China's Privately-Owned Airlines Still Face Uphill Battle
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China’s air travel industry has a bright future. The number of fliers in East Asia is projected to increase substantially in the coming decade. Even with China’s current economic troubles, the industry’s major carriers are expecting huge profits in the coming years.
An unfair advantage?
Like many other major businesses in China, the biggest stakeholder in the largest airlines in the PRC is the government. Up-and-coming private airlines have struggled because industry rules favor these “connected” carriers. One of the biggest problems is that the best slots at major airports are almost always given to state-owned airlines. Since most government companies now have a dual-brand strategy (legacy carrier and budget subsidiary), they are competing directly with privately-owned carriers.
In an attempt to level the playing field for non-government carriers, one of the largest of which is Spring Airlines, China’s aviation authority announced that it would begin auctioning off new slots at major airports in the future. The first such auction took place last week. Nine slots for domestic routes at Guangzhou Baiyun International Airport were on offer.
Giving privately owned airlines a chance?
34 airlines were invited to take part, but when the bidding was over, airlines affiliated with the four largest government carriers in the country - China Eastern Airlines, Hainan Airlines, Air China and China Southern Airlines - had outbid the others for each of the nine slots.
Spring has been vocal about what it considers unfair slot allotment practices. The privately-owned airline has survived by operating on a shoe-string budget. A recent Reuters report said that the airline’s CEO and all staff eat at the same modest cafeteria, flight attendants share hotel rooms on trips and most light bulbs have been removed from the headquarter’s hallways to save power costs.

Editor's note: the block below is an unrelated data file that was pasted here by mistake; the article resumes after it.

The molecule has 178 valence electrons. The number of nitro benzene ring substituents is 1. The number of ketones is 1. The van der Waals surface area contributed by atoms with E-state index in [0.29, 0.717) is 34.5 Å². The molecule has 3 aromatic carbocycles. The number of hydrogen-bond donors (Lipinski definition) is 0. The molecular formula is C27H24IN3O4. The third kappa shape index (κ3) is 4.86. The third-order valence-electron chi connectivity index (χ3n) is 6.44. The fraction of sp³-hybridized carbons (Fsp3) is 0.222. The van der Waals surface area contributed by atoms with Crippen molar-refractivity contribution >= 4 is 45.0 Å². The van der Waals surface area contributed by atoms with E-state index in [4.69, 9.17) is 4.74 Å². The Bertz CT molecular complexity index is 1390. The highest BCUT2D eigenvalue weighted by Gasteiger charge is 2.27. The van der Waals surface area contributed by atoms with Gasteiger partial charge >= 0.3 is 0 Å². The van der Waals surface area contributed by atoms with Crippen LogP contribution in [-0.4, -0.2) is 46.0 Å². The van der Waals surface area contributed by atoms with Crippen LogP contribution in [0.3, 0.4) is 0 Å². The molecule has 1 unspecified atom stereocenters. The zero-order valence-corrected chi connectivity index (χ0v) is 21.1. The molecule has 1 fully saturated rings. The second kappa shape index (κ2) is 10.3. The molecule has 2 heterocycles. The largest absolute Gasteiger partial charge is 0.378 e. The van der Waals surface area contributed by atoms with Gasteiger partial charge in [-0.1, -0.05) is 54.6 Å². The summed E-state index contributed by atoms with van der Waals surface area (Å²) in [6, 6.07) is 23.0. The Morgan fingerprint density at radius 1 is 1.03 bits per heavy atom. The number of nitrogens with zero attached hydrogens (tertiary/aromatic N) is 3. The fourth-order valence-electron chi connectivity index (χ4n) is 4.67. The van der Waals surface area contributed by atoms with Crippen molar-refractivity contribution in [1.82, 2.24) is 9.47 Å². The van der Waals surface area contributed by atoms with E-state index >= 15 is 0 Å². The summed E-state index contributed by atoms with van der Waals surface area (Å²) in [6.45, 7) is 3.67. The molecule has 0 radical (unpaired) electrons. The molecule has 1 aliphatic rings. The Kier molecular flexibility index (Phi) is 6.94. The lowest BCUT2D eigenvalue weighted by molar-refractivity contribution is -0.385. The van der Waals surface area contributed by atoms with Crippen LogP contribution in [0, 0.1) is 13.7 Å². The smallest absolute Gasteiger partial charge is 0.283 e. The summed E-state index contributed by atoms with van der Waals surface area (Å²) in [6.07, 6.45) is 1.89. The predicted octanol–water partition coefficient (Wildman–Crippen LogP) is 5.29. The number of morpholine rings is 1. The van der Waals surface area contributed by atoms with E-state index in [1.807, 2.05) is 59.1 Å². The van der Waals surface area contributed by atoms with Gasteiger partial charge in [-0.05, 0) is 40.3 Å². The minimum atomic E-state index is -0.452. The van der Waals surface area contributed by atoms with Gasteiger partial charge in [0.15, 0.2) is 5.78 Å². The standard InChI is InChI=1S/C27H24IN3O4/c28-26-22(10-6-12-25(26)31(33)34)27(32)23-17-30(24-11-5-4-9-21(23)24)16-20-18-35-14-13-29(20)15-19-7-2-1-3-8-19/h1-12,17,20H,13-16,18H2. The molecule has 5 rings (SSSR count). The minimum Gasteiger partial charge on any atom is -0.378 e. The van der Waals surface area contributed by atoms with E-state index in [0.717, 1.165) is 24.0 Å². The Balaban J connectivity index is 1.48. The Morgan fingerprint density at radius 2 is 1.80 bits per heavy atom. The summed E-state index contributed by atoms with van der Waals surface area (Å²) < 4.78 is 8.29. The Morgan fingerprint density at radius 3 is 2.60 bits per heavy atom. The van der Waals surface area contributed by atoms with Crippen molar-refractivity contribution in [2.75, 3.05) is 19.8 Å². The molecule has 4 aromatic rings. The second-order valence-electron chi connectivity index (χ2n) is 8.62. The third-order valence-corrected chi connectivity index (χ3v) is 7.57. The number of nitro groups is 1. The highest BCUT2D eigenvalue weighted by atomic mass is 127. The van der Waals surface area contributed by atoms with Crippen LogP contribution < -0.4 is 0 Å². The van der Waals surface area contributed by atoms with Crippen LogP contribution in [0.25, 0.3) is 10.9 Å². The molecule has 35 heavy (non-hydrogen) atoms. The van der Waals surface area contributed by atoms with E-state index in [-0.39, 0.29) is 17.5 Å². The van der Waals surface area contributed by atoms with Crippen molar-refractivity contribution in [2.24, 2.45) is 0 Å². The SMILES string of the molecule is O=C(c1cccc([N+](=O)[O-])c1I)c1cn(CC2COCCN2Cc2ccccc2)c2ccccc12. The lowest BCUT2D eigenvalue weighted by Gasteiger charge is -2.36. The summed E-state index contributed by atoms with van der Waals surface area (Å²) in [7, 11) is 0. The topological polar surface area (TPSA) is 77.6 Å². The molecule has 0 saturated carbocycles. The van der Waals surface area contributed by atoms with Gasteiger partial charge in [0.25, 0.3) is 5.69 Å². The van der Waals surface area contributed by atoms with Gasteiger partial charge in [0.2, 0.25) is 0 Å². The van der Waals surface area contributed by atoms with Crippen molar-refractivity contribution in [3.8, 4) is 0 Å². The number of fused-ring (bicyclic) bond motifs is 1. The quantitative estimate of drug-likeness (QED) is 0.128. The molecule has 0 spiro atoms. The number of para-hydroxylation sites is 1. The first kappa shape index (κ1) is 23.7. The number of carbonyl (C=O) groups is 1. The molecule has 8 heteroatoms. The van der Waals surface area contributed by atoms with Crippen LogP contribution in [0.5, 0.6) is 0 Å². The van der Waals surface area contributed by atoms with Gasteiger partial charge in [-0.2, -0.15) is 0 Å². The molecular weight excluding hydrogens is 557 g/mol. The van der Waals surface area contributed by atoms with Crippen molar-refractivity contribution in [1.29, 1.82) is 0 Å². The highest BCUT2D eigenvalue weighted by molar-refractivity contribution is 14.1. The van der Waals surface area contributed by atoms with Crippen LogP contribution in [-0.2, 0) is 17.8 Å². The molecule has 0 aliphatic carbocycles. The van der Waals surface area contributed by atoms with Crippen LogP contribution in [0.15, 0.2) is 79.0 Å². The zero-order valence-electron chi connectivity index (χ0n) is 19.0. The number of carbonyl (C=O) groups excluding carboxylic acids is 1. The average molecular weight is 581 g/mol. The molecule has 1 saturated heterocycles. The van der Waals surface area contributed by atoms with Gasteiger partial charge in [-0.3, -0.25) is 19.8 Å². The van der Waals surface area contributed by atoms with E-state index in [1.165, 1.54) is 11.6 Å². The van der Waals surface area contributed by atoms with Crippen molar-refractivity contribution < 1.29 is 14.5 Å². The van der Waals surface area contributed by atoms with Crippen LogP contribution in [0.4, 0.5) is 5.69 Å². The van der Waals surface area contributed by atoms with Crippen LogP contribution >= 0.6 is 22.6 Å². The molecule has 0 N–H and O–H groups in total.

No real change on the horizon
The concern is that the budget subsidiaries of government-owned carriers will use their preferential treatment to gain the upper hand on competitive routes and overcome Spring despite its super-frugal business model. Things have gotten so bad at Beijing Airport that Spring has offered free high-speed rail tickets to Shijiazhuang Airport, which is about 200 miles away, where it has a larger presence.
If the results of the recent Guangzhou auction are any type of indication, it is likely that Spring and its privately-held peers will have to continue their frugal model and creative business practices if they are to continue being profitable. Though the Civil Aviation Administration of China called the Guangzhou auction a success and said the 550 million yuan ($84 million) profit would be used to improve airport infrastructure and safety, private airlines have said that the prices were simply too expensive for them to bid. From their viewpoint, the CAAC knew they would be priced out of the bidding, but held the auction anyway so that it could say “we gave you a fair chance to buy the slots. What more do you want?”
Looking abroad and to underserved routes
After clearing regulatory hurdles, Spring Airlines has moved into Japan, where it has found the marketplace to be fairer. Its other strategy is to find niche routes, such as its new service between Shanghai and the oil town of Dongyin. Unfortunately, government-owned carriers have already been using this strategy. China Eastern’s low cost wing, China United, has, for example, expanded its offerings to include a number of destinations in previously underserved Inner Mongolia.
Despite the recent auction, it seems likely that China’s privately-owned airlines will still face an uphill battle when competing with government-owned carriers.
More by Josh Lew
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